After 13 years at the helm of the Kaibab National Forest, Forest Supervisor Mike Williams will depart Arizona for a new job as the head of the Okanogan-Wenatchee Forest in northwest Washington.
When Williams leaves in May, he will be the third forest supervisor to leave northern Arizona’s forests since the beginning of the year. Coconino National Forest Supervisor Earl Stewart left mid-April to become forest supervisor for the Tongass National Forest in Alaska and Jim Zornes left his post as the forest supervisor on the Apache-Sitgreaves National Forest in January for a job in the Forest Service’s Rocky Mountain regional office.
Zornes was in the Arizona supervisor position for three years, Stewart for five and Williams for 13.
It’s not uncommon for the agency’s leaders to move around to different positions in different forests every several years, Forest Service officials say. For example, it's pretty standard for Forest Supervisors to be in place for three to five years and then move to their next position, Coconino National Forest spokesman Brady Smith wrote in an email.
However common it is, some say the constant movement of agency leaders can be a mixed bag in terms of how it affects management of the nation’s forests.
“I always feel like it’s at the expense of the resource when you have people managing thousands of acres of land, building relationships with people on the ground and getting to know the details of the landscape and then suddenly to have them plucked up and moved onward,” said Alicyn Gitlin, with the Sierra Club’s Grand Canyon Chapter. “I don't feel like it benefits the resource.”
As he prepared to depart the Kaibab, Williams acknowledged that a forest supervisor builds up institutional knowledge that is somewhat lost when he or she moves on to another position.
“There's no question that experience and knowledge of the area leaves with the forest supervisor who is moving on, but if you look across the entire Forest Service system, people are coming and going all the time,” Williams said. “You are going to gain and lose all at the same time.”
There are also advantages to having employees move to a new place, he said.
“It's the breadth of experience that you gain by moving to a different location,” he said.
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Other Forest Service officials emphasized that movement of employees and leaders throughout the agency is much more about an opportunity to gain diverse experience and contribute differently at different locations.
“We don't see that as a negative to have individuals working in different locations,” said Sandra Lopez, human resources public affairs officer with the Forest Service. “They tend to move around a lot to gain different experiences and go to different levels of the agency.”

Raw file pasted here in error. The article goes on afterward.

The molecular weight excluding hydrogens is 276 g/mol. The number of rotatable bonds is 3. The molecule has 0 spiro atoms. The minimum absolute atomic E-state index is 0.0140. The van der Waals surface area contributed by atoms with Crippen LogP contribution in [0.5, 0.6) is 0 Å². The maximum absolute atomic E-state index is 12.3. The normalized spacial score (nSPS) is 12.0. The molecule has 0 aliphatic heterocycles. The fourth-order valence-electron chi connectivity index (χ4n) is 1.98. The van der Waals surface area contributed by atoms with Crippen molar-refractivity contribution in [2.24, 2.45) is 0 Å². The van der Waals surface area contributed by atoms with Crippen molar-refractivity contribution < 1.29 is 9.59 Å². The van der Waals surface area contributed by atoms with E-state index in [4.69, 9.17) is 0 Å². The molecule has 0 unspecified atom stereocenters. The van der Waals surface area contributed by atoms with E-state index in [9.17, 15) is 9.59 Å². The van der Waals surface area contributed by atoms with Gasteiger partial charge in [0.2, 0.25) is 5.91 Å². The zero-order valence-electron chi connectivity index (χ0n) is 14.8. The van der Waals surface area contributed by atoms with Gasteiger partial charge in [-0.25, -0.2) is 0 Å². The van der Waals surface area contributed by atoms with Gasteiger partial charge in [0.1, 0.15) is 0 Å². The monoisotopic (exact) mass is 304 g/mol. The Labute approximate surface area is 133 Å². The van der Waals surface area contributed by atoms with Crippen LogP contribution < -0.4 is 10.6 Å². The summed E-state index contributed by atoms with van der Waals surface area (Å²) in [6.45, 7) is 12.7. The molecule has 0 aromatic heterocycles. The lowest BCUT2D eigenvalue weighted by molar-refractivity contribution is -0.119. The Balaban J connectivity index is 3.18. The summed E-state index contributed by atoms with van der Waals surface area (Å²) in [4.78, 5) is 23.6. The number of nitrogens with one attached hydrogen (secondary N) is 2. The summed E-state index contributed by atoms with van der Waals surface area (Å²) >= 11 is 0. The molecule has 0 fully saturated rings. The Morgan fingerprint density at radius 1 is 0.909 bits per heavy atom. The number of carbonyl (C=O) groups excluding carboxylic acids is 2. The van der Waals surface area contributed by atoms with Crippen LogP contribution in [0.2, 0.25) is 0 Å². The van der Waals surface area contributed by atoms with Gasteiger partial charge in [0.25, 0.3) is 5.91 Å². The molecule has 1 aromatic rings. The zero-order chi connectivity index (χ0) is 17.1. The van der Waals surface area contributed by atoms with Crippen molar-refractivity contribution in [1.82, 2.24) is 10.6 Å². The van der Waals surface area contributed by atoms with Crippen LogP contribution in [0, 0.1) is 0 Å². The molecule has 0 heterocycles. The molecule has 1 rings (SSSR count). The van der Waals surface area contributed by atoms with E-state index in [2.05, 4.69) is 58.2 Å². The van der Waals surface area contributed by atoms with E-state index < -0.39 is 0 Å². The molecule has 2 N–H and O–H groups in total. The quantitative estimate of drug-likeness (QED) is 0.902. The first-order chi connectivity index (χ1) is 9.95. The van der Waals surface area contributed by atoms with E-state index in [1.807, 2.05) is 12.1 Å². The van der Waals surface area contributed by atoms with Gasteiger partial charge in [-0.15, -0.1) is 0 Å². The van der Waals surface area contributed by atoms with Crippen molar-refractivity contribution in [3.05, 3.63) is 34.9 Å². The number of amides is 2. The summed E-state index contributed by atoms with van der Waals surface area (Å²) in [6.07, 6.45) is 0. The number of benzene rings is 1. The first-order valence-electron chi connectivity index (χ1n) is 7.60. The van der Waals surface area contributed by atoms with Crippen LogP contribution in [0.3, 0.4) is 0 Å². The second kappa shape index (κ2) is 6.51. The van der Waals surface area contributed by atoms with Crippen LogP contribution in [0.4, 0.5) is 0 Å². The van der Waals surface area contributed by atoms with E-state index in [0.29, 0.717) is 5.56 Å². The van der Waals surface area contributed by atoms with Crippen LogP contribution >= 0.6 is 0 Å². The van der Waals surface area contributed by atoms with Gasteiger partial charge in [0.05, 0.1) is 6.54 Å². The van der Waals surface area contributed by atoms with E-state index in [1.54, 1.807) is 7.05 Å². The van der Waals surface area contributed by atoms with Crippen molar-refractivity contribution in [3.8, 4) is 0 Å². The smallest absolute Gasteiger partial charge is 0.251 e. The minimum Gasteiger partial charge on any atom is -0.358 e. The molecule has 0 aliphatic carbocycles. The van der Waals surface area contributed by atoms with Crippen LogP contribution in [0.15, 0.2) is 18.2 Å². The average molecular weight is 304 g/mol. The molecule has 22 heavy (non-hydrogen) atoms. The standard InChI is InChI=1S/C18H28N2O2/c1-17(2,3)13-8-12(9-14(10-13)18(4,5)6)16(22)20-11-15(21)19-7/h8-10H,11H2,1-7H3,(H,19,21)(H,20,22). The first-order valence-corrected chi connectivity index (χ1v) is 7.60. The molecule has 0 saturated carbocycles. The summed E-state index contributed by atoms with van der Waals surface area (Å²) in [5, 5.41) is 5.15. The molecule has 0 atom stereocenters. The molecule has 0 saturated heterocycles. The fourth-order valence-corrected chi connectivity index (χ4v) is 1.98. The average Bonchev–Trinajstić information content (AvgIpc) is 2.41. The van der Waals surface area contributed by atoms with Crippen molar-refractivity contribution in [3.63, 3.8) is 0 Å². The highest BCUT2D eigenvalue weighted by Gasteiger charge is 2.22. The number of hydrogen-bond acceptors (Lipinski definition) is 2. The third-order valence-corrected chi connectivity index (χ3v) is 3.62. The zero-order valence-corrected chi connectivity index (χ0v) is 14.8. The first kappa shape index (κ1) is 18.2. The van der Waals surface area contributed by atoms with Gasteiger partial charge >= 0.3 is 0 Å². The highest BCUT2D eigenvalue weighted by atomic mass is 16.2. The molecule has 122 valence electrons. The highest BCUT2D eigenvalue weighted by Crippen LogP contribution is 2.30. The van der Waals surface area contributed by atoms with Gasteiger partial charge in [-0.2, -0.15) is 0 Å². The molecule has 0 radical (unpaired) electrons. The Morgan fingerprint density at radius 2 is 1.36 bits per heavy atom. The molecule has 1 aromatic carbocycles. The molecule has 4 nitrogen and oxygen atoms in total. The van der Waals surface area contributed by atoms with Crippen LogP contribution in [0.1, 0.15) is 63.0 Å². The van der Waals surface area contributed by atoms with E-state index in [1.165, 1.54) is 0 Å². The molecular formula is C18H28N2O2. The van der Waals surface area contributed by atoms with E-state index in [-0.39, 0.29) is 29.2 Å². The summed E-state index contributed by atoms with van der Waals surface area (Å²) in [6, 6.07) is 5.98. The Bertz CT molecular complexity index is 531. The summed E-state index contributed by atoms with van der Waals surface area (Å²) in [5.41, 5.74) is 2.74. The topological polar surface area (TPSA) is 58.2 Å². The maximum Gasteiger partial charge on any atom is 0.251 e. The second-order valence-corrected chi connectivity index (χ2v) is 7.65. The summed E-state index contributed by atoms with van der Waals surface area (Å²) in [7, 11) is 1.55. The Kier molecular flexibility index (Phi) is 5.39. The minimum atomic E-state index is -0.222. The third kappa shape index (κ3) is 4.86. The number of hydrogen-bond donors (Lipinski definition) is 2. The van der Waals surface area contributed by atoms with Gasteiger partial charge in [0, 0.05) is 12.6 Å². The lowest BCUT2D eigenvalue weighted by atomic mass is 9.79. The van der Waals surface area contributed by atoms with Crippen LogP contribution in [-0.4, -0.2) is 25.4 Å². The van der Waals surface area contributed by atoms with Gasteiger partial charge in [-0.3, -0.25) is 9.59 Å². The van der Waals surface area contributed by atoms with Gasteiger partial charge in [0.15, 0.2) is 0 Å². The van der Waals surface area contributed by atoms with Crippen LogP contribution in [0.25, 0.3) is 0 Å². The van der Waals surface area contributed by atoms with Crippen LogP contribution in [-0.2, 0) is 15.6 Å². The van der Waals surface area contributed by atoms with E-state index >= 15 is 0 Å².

The Forest Service has no policy, formal or informal, about how or when their employees should move from one job to the next, and it doesn’t track how long forest supervisors tend to stay in place, Lopez said.
Forest Service employees may want to move to gain experience working in a different area, for promotion purposes or for personal reasons like living closer to aging parents or seeing a different part of the country, she said. An employee's skills may also be needed on another forest, so they’re asked to move, said Cathie Schmidlin, a regional spokeswoman for the Forest Service.
Zornes said he believes the more varied experiences a supervisor can acquire the better that person is at handling diverse situations when they come up.
Another perspective holds that it doesn’t matter much who is in top leadership positions in the Forest Service. The agency’s decisions tend to follow the “status quo” regardless of who is in charge, said Robin Silver, cofounder of the Center for Biological Diversity, which has a long history of negotiating with and litigating against the Forest Service.
But Gitlin maintained that there is a lot to be said for land managers who really know a place.
“You have all of these nuanced politics and relationships and bits of knowledge, especially somewhere like the Colorado Plateau with really complex ecosystems, recreational issues, grazing issues and forest issues,” she said. “Then you pick someone up and move them to a totally different place and you have to build relationships and institutional knowledge with someone else. I have never felt that would be a good policy when it comes to land management.”
The departure of Stewart, Williams and Zornes also roughly aligns with the completion of the first Environmental Impact Statement for the 3.2 million-acre Four Forest Restoration Initiative project, but Forest Service officials say that was just coincidence.